Disparate Impact vs. Disparate Treatment
What is the difference between Disparate Impact and Disparate Treatment? How do these two theories play out regarding employee discrimination cases? These are questions I hope to answer throughout this paper by using a couple of different court cases which explain or give detail as how employee discrimination is defined by our court system. Understanding how each theory works will provide employers and managers the opportunity to implement better workplace policies reducing the chances of employee discrimination.
Before we dive right into the actual court cases, let’s take a look at the definitions for both the Disparate Impact theory and the Disparate Treatment theory. According to the online Encarta dictionary, Disparate Impact is the indirect discrimination in employment or education against a class of people, e.g. by means of a psychological test (Dictionary, 2006). Ross Runkel explains disparate impact and disparate treatment as following:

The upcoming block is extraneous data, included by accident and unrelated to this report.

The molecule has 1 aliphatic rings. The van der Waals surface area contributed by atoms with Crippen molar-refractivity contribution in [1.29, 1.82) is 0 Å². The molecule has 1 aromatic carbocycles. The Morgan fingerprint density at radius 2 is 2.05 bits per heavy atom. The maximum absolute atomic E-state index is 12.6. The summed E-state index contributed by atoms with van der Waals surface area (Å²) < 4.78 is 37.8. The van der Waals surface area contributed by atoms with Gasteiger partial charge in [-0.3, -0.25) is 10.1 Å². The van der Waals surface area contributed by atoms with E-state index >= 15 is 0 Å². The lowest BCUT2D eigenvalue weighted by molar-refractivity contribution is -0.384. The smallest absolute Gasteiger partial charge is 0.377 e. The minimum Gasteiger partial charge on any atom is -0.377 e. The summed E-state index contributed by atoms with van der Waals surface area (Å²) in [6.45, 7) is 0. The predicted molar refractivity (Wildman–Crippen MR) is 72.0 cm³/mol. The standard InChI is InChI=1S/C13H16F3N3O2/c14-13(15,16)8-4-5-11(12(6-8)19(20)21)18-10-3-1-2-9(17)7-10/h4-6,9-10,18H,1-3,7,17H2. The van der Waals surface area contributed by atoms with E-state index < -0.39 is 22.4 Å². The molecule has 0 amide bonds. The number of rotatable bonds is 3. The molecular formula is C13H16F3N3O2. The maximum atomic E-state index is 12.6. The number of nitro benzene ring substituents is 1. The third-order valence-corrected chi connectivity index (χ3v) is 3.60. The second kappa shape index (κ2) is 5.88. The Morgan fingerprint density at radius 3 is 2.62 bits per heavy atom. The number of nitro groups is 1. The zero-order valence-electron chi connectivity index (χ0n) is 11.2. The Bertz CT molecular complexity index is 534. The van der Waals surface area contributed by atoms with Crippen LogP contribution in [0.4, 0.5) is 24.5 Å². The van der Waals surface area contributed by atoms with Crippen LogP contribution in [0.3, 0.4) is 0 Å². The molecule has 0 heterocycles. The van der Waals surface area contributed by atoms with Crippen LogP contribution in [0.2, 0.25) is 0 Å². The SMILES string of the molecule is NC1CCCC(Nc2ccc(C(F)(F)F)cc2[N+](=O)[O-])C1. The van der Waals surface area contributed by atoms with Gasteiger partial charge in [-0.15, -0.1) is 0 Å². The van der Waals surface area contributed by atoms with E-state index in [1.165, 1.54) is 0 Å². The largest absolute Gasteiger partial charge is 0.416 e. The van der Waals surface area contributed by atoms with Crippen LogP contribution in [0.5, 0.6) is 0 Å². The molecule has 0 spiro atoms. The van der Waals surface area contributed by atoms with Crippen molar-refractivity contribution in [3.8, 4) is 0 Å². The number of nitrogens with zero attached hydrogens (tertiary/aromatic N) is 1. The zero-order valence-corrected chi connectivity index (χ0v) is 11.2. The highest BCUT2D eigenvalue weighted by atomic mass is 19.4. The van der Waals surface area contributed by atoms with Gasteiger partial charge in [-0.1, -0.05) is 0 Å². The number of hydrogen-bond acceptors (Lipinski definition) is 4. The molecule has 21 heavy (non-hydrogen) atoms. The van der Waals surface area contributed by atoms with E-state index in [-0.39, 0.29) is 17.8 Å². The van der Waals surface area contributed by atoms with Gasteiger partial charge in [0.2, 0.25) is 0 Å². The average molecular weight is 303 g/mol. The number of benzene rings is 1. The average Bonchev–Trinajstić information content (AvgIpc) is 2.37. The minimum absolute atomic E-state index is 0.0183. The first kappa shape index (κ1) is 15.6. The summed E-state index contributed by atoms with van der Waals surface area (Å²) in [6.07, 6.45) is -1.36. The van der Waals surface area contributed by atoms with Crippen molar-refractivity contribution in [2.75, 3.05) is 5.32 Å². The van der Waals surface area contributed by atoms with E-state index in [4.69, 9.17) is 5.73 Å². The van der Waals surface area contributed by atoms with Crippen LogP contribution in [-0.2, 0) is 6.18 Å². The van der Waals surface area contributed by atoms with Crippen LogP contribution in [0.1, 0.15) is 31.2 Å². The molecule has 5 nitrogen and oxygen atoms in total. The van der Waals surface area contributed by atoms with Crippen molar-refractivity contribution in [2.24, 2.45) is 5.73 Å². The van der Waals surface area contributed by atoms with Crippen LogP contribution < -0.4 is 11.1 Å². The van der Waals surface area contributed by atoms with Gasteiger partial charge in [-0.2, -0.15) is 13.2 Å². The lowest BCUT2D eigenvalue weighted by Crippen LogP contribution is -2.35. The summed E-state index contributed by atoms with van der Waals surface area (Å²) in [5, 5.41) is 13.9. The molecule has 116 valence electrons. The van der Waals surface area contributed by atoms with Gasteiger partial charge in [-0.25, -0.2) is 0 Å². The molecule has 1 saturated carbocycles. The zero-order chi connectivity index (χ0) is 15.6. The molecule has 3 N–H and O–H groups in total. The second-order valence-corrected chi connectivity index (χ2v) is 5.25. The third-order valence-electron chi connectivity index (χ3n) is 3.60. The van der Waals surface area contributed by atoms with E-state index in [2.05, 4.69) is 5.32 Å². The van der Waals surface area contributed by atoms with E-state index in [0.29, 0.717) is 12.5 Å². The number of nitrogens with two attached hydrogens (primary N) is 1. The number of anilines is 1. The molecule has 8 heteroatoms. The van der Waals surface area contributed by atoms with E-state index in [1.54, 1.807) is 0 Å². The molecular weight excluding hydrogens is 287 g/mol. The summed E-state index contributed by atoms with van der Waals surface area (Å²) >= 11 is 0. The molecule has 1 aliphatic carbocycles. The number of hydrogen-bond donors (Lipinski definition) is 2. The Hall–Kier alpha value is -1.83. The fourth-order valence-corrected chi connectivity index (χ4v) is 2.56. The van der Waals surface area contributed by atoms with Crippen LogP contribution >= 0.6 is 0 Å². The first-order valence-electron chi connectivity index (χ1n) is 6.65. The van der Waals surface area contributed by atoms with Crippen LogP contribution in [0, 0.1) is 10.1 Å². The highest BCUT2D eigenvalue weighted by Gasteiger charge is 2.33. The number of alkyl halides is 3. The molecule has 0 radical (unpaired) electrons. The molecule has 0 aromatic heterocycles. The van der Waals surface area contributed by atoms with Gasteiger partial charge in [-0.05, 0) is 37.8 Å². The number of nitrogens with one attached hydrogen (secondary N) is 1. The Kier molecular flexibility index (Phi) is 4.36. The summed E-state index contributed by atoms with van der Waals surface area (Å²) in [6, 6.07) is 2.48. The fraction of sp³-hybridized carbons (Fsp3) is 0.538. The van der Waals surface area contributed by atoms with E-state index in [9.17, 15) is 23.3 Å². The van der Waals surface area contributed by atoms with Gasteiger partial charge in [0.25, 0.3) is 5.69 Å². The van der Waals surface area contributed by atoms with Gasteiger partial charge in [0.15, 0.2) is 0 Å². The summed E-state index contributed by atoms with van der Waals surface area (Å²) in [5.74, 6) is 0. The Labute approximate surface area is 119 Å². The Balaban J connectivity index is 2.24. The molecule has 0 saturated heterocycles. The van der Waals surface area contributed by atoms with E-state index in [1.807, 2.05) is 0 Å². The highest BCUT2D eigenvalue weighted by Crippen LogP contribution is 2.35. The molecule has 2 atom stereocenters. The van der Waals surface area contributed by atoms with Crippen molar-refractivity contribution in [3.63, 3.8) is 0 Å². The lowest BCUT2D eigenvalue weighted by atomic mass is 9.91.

Disparate impact" is a legal theory for proving unlawful employment discrimination. However, most actual cases use the "disparate treatment" theory. Disparate impact is the idea that some employer practices, as matter of statistics, have a greater impact on one group than on another. In a disparate treatment case, the employee is claiming that the employer treated her differently than other employees who were in a similar situation.
The year 1971 played a significant role in the shaping of American laws regarding employee discrimination in the form of disparate impact illustrated by the U.S. Supreme Court case Griggs vs. Duke Power Co (401 US 424). Up until the 1970’s, Duke Power Plant was paying their highest black employees less than the lowest paid white person in any other department. As well, right after Title VII became effective Duke Power Co. implemented certain requirements for employment along with possible department transfers for blacks only. The...
References: Bennet-Alexander, D. D., Hartman L. P. (2004). Employment law for business. New York, NY: McGraw Hill/Irwin.
Runkel, Ross (n.d.). Disparate Impact #20. Retrieved August 29, 2006, from Employment Law 101. Web site: http://www.lawmemo.com/101/2006/01/disparate_impac_1.html
Runkel, Ross (n.d.). Disparate Treatment #15. Retrieved August 29, 2006, from Employment Law 101. Web site: http://www.lawmemo.com/101/2005/12/disparate_treat_1.html
Please join StudyMode to read the full document